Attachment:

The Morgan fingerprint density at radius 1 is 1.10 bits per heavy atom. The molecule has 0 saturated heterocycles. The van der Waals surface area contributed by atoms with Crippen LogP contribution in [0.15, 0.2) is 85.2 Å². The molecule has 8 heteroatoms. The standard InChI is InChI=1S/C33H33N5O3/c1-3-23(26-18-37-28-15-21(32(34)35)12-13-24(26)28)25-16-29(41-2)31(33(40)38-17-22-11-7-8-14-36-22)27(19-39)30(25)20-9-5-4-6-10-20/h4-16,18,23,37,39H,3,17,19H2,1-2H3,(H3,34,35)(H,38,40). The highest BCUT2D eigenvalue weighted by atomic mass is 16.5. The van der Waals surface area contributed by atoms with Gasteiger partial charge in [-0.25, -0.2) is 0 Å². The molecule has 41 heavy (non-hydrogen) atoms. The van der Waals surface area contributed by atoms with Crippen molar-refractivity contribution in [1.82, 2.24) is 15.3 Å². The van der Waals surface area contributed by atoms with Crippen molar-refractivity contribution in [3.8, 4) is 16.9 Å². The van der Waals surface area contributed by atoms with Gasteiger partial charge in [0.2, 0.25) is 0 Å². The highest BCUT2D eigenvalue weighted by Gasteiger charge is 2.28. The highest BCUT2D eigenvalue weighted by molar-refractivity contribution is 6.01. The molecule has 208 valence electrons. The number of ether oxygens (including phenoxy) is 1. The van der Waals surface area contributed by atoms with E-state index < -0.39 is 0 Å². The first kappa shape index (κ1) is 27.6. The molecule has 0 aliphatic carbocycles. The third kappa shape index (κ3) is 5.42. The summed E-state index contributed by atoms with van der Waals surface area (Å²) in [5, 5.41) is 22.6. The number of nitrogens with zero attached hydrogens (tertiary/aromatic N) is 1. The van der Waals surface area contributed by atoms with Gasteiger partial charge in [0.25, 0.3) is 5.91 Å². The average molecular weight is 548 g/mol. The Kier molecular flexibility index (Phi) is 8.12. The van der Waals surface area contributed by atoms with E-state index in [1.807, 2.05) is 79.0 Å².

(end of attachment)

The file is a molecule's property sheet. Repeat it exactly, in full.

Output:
The Morgan fingerprint density at radius 1 is 1.10 bits per heavy atom. The molecule has 0 saturated heterocycles. The van der Waals surface area contributed by atoms with Crippen LogP contribution in [0.15, 0.2) is 85.2 Å². The molecule has 8 heteroatoms. The standard InChI is InChI=1S/C33H33N5O3/c1-3-23(26-18-37-28-15-21(32(34)35)12-13-24(26)28)25-16-29(41-2)31(33(40)38-17-22-11-7-8-14-36-22)27(19-39)30(25)20-9-5-4-6-10-20/h4-16,18,23,37,39H,3,17,19H2,1-2H3,(H3,34,35)(H,38,40). The highest BCUT2D eigenvalue weighted by atomic mass is 16.5. The van der Waals surface area contributed by atoms with Gasteiger partial charge in [-0.25, -0.2) is 0 Å². The molecule has 41 heavy (non-hydrogen) atoms. The van der Waals surface area contributed by atoms with Crippen molar-refractivity contribution in [1.82, 2.24) is 15.3 Å². The van der Waals surface area contributed by atoms with Crippen molar-refractivity contribution in [3.8, 4) is 16.9 Å². The van der Waals surface area contributed by atoms with Gasteiger partial charge in [0.2, 0.25) is 0 Å². The highest BCUT2D eigenvalue weighted by Gasteiger charge is 2.28. The highest BCUT2D eigenvalue weighted by molar-refractivity contribution is 6.01. The molecule has 208 valence electrons. The number of ether oxygens (including phenoxy) is 1. The van der Waals surface area contributed by atoms with E-state index < -0.39 is 0 Å². The first kappa shape index (κ1) is 27.6. The molecule has 0 aliphatic carbocycles. The third kappa shape index (κ3) is 5.42. The summed E-state index contributed by atoms with van der Waals surface area (Å²) in [5, 5.41) is 22.6. The number of nitrogens with zero attached hydrogens (tertiary/aromatic N) is 1. The van der Waals surface area contributed by atoms with Gasteiger partial charge in [0.25, 0.3) is 5.91 Å². The average molecular weight is 548 g/mol. The Kier molecular flexibility index (Phi) is 8.12. The van der Waals surface area contributed by atoms with E-state index in [1.807, 2.05) is 79.0 Å².